Today we welcome Robert Hollingworth, author of the recently released novel The Colour of the Night to Booklover Book Reviews.
Orphaned after a bushfire, eleven-year-old Shaun must now go to live with his aunt in the city. Here his world of benign nature meets the urban frontline head on. What can city life teach him, what can he offer the many troubled people he meets there?
The new novel from acclaimed author Robert Hollingworth, The Colour of the Night centres on the increasing divide between nature and culture. During this era of great technological advancement, one question looms large: Do we lose anything if we leave the green world behind?
This is a story of polarities: the country and the city; nature and culture; the material and the digital; the spirit and the flesh; lost faith and renewed hope. The Colour of the Night is a tale of compelling human insight. (Hybrid Publishers)
What inspired you to write The Colour of the Night?
I perceive a growing divide between the technological world we revel in and the natural one we seem to be leaving behind. I pose the question: do we lose something if we ignore our fundamental connection to the earth?
As the planet becomes more heavily populated and polluted, with the natural world paying the price, we seem to avoid dealing with this, concentrating more on our own immediate needs and narcissistic selves. Are we happier, or is there a sense of disillusionment and lost faith? Could ignoring the living earth we all came from eventually be our undoing?
Would you say The Colour of the Night is plot or character driven?
Primarily character driven, in that the story delves quite deeply into the emotions and driving motivations of the various characters. That said, there is a strong narrative: Shaun must reconcile his previous country life with the mad tear of the city. The main plot thrust involves what happens when he meets a host of inner-city disillusioned souls.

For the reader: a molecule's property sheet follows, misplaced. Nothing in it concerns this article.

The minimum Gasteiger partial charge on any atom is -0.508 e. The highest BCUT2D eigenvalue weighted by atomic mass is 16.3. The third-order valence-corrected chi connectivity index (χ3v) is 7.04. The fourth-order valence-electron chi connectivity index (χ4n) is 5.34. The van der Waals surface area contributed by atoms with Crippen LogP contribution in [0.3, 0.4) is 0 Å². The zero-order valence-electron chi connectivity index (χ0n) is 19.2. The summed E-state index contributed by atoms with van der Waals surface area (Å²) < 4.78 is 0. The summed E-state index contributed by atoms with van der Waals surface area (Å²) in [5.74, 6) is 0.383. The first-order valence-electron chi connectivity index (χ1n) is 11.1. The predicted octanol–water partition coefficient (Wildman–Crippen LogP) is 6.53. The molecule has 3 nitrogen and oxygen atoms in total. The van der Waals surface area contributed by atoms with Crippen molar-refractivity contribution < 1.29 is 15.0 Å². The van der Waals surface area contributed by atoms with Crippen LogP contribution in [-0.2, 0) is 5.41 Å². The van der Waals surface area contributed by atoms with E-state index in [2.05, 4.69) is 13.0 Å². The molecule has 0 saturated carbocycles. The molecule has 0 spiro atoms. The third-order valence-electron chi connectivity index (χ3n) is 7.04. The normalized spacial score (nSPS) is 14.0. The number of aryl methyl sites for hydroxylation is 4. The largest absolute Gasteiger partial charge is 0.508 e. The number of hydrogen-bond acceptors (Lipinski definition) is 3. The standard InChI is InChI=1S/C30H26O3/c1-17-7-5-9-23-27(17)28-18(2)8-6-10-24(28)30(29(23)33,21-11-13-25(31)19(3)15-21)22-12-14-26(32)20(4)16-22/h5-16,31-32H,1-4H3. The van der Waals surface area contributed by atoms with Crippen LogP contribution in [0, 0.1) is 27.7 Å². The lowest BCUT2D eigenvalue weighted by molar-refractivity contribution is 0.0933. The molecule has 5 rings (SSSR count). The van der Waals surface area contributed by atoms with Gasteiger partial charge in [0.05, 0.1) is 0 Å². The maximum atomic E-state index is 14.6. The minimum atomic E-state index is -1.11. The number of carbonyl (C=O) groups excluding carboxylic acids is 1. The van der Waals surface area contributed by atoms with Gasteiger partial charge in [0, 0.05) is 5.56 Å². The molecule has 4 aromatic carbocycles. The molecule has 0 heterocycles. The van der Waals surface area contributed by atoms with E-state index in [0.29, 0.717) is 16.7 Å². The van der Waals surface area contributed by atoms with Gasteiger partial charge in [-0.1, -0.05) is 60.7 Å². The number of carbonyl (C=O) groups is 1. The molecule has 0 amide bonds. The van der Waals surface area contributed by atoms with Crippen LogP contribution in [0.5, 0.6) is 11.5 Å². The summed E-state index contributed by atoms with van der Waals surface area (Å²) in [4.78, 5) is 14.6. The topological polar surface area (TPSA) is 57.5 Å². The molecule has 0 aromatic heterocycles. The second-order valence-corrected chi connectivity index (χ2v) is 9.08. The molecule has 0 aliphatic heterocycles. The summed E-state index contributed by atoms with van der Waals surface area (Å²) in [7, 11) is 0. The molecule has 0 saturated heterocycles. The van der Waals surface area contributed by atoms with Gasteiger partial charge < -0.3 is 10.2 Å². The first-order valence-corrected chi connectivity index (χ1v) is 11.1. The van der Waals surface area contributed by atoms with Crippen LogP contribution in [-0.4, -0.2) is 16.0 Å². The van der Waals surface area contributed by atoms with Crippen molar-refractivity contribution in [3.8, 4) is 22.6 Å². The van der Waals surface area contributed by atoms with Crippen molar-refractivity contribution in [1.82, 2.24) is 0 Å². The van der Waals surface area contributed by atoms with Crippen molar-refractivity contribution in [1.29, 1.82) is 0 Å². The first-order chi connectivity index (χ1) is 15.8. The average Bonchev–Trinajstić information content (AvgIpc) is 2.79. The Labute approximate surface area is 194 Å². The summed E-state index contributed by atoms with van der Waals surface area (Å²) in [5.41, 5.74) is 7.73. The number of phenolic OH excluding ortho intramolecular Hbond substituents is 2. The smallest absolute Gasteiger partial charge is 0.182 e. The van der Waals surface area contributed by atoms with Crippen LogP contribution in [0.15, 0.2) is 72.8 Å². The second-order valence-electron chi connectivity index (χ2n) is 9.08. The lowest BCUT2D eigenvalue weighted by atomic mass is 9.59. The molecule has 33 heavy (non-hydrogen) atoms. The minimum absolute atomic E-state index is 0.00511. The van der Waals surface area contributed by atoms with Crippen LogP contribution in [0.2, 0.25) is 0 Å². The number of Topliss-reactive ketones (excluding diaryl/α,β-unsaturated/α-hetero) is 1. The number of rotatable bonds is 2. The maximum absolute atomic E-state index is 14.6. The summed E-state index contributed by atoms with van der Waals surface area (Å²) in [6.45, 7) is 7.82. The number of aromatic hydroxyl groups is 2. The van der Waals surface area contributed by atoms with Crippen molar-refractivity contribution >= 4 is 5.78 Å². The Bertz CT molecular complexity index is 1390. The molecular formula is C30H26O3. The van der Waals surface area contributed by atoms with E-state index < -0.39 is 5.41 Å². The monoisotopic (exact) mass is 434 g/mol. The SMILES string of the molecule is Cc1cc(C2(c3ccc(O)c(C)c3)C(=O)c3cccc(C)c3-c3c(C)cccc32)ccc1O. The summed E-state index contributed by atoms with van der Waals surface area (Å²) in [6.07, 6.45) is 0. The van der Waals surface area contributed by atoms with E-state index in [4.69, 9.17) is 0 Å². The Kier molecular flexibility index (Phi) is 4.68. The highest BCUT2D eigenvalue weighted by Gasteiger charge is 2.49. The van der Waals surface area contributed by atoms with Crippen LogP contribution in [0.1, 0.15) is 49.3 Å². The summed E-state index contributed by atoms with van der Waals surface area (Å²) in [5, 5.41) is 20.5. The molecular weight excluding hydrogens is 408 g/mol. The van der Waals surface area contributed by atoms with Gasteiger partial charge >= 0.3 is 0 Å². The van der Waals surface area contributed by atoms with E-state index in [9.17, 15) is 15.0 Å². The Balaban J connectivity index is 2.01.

Tell us a little bit about your main character.
Shaun is born and bred in the bush (a lifestyle shift for his parents) and is an exceptionally astute eleven-year-old. Orphaned by a bushfire, he is now obliged to go to the city where he encounters the modern world full on. Here Shaun’s responses are measured against his experiences of nature, an approach foreign to all he encounters. Is there anything these isolated individuals can learn from him? Can his world of benign nature and the constructed world of culture be reconciled?
What type of reader do you think would most enjoy The Colour of the Night ?
How does this title compare to others you have written?
All of my works tend to be character driven stories about ‘outsiders’ and antiheroes who nonetheless awaken us to issues that affect us all.
Can you tell us a bit about your writing process?
This novel took several years including back and forth between several publishers, editors etc. It was written on a pc whenever time and inspiration allowed.
What do you do when you’re not writing?
I am also a practising visual artist and usually hold a solo exhibition of paintings every 18 months or so. I have had more than 30 solo shows in Australia and overseas.
Do you have any other titles in the pipeline?
Yes. Working title “A Blank Canvas” is underway, a story about the goings-on in the world of contemporary art.
Do you have any tips or advice for aspiring writers?
No, nothing that hasn’t been said before.